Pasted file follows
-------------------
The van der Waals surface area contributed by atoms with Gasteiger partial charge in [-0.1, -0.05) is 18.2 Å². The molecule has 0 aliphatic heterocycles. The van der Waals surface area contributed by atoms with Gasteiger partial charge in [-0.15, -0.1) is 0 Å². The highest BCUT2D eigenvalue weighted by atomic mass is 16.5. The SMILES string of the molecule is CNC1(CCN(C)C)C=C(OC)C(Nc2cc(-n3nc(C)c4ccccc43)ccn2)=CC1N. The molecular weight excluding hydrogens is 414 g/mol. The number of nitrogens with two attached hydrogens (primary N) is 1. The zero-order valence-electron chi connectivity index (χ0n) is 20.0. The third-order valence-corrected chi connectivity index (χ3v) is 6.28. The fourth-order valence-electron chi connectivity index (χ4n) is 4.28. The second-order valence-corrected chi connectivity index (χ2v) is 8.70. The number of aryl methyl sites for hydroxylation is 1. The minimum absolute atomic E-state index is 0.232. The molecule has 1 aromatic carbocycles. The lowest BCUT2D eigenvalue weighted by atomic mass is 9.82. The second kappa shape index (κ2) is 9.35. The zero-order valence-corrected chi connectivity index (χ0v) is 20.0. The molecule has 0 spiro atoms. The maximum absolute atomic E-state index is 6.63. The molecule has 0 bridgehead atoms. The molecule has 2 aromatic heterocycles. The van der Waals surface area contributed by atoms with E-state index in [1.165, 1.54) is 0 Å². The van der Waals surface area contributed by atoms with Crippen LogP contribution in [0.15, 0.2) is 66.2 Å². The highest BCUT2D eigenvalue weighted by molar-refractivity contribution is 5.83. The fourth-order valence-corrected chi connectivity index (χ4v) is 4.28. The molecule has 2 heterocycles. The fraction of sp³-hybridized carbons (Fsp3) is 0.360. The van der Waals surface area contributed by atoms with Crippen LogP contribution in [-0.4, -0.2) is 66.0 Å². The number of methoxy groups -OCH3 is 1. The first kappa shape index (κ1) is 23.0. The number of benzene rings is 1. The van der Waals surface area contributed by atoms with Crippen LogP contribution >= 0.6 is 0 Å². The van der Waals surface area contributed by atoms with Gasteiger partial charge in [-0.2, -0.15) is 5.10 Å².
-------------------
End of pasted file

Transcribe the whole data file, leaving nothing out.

The van der Waals surface area contributed by atoms with Gasteiger partial charge in [-0.1, -0.05) is 18.2 Å². The molecule has 0 aliphatic heterocycles. The van der Waals surface area contributed by atoms with Gasteiger partial charge in [-0.15, -0.1) is 0 Å². The highest BCUT2D eigenvalue weighted by atomic mass is 16.5. The SMILES string of the molecule is CNC1(CCN(C)C)C=C(OC)C(Nc2cc(-n3nc(C)c4ccccc43)ccn2)=CC1N. The molecular weight excluding hydrogens is 414 g/mol. The number of nitrogens with two attached hydrogens (primary N) is 1. The zero-order valence-electron chi connectivity index (χ0n) is 20.0. The third-order valence-corrected chi connectivity index (χ3v) is 6.28. The fourth-order valence-electron chi connectivity index (χ4n) is 4.28. The second-order valence-corrected chi connectivity index (χ2v) is 8.70. The number of aryl methyl sites for hydroxylation is 1. The minimum absolute atomic E-state index is 0.232. The molecule has 1 aromatic carbocycles. The lowest BCUT2D eigenvalue weighted by atomic mass is 9.82. The second kappa shape index (κ2) is 9.35. The zero-order valence-corrected chi connectivity index (χ0v) is 20.0. The molecule has 0 spiro atoms. The maximum absolute atomic E-state index is 6.63. The molecule has 0 bridgehead atoms. The molecule has 2 aromatic heterocycles. The van der Waals surface area contributed by atoms with E-state index in [1.165, 1.54) is 0 Å². The van der Waals surface area contributed by atoms with Crippen LogP contribution in [0.15, 0.2) is 66.2 Å². The highest BCUT2D eigenvalue weighted by molar-refractivity contribution is 5.83. The fourth-order valence-corrected chi connectivity index (χ4v) is 4.28. The molecule has 2 heterocycles. The fraction of sp³-hybridized carbons (Fsp3) is 0.360. The van der Waals surface area contributed by atoms with Crippen LogP contribution in [-0.4, -0.2) is 66.0 Å². The number of methoxy groups -OCH3 is 1. The first kappa shape index (κ1) is 23.0. The number of benzene rings is 1. The van der Waals surface area contributed by atoms with Crippen LogP contribution >= 0.6 is 0 Å². The van der Waals surface area contributed by atoms with Gasteiger partial charge in [-0.2, -0.15) is 5.10 Å².